VITAMIN K SUPPLEMENTATION FOR INFANTS RECEIVING MILK SUBSTITUTE INFANT FORMULAS AND FOR THOSE WITH FAT MALABSORPTION
Certain milk substitute infant formulas, particularly meat-based and casein hydrolysate based formulas, may be low in vitamin K content in relation to the needs of the infants receiving them. Studies are reviewed of a few infants in which inadequate dietary supply of vitamin K from such sources may have been one factor in the development of hypoprothrombinemia, though this could not be established with certainty.
On theoretical grounds it seems reasonable to increase the level of vitamin K1 in milk substitute formulas to 100 µg/l, particularly because these products are often used in treatment of clinical conditions which are associated with diminished absorption of this vitamin. Vitamin K1 (phylloquinone) would seem the most appropriate form to be used for supplementation of formulas.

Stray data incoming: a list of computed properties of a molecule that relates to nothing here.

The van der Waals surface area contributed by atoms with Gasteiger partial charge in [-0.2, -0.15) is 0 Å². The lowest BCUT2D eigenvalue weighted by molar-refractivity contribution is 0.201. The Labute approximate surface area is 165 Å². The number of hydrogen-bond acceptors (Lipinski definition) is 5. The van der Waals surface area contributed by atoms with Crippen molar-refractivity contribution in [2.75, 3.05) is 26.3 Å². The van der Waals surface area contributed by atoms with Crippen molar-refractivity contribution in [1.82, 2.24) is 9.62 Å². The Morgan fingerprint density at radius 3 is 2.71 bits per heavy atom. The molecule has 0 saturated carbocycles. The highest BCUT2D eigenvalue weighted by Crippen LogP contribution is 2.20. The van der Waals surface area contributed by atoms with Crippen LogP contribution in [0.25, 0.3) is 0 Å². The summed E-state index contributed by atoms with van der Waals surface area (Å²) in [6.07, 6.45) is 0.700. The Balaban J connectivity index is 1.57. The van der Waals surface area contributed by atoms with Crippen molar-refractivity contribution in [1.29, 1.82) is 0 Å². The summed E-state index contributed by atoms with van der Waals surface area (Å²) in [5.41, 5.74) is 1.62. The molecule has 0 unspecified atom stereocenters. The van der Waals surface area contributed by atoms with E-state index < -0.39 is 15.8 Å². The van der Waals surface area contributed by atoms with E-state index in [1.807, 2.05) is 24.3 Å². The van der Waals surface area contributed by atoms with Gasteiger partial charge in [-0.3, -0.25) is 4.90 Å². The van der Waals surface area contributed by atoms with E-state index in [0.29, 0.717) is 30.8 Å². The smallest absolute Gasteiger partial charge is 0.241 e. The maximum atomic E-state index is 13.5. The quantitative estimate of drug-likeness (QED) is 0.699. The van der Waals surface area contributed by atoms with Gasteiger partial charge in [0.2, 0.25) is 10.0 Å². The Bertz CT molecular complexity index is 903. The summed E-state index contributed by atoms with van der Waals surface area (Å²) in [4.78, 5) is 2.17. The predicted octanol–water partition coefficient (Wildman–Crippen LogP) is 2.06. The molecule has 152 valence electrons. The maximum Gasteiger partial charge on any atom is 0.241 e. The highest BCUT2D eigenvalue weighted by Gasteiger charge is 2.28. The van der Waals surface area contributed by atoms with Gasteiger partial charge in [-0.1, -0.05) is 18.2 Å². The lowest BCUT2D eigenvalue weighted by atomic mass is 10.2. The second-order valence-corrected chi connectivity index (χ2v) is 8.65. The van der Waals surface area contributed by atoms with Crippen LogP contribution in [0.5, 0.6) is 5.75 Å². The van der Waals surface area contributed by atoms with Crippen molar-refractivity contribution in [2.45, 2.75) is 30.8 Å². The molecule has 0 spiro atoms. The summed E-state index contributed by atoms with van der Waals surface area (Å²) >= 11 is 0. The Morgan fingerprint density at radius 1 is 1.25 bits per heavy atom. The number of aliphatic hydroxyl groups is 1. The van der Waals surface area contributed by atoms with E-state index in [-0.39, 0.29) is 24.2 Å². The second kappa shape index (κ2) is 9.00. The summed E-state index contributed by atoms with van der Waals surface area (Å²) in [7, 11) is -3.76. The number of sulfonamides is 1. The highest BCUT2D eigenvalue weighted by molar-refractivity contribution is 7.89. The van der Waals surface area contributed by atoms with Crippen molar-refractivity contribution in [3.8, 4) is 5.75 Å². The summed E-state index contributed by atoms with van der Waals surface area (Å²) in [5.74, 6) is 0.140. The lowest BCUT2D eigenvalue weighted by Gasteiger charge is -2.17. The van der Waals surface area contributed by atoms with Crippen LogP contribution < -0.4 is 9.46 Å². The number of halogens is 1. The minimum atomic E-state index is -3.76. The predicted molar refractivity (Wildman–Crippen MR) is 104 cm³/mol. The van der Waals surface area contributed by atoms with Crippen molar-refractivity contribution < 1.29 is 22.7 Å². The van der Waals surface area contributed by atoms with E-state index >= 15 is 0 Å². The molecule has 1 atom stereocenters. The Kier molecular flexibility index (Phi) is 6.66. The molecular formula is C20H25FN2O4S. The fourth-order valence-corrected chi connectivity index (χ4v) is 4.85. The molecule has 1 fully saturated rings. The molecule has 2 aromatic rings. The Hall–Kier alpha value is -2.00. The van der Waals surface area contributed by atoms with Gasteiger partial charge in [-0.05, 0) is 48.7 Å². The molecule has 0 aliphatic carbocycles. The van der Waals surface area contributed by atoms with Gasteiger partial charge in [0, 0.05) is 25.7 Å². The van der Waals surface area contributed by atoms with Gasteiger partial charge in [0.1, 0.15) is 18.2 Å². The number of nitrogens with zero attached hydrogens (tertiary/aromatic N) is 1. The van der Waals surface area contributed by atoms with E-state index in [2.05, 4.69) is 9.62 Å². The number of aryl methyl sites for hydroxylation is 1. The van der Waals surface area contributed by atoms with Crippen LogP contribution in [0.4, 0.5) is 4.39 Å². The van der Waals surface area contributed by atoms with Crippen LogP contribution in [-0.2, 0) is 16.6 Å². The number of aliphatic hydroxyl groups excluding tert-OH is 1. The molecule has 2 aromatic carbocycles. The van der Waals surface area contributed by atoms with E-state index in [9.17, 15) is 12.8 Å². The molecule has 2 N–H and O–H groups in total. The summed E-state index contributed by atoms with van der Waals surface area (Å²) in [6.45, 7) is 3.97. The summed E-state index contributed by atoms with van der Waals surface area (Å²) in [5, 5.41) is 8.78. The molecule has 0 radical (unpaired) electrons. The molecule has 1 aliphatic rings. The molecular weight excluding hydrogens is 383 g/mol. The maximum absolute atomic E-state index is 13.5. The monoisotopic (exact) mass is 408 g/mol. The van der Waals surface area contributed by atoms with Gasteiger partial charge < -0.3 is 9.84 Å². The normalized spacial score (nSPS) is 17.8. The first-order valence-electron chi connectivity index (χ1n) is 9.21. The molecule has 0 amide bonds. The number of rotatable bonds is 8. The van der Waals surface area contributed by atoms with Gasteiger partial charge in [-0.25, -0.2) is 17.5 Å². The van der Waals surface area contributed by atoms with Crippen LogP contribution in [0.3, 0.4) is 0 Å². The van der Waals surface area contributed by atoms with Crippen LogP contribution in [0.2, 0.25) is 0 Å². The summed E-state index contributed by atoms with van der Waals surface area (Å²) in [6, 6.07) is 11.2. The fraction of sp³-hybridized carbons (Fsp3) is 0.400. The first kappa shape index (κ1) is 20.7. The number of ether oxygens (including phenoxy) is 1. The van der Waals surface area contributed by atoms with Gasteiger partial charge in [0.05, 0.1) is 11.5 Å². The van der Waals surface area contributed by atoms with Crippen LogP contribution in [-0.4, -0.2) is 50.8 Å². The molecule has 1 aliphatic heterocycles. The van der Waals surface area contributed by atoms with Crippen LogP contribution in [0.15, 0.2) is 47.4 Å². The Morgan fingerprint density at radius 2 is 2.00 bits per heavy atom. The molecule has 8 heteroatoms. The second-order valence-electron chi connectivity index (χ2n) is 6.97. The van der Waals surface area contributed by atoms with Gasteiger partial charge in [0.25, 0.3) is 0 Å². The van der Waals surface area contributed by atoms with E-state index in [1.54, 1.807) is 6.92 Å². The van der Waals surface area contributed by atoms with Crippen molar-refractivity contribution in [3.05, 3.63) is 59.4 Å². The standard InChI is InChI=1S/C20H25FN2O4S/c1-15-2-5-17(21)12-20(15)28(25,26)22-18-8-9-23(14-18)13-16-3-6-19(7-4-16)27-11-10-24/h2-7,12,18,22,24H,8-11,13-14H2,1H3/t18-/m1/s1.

In clinical situations associated with malabsorption of fat, e.g., cystic fibrosis of the pancreas or biliary atresia, and prolonged diarrhea or starvation, vitamin K supplementation of feedings or periodic parenteral administration of vitamin K is recommended.
When parenteral vitamin K is necessary, intravenous administration is rarely indicated. Subcutaneous or intramuscular injection is preferred.
- Copyright © 1971 by the American Academy of Pediatrics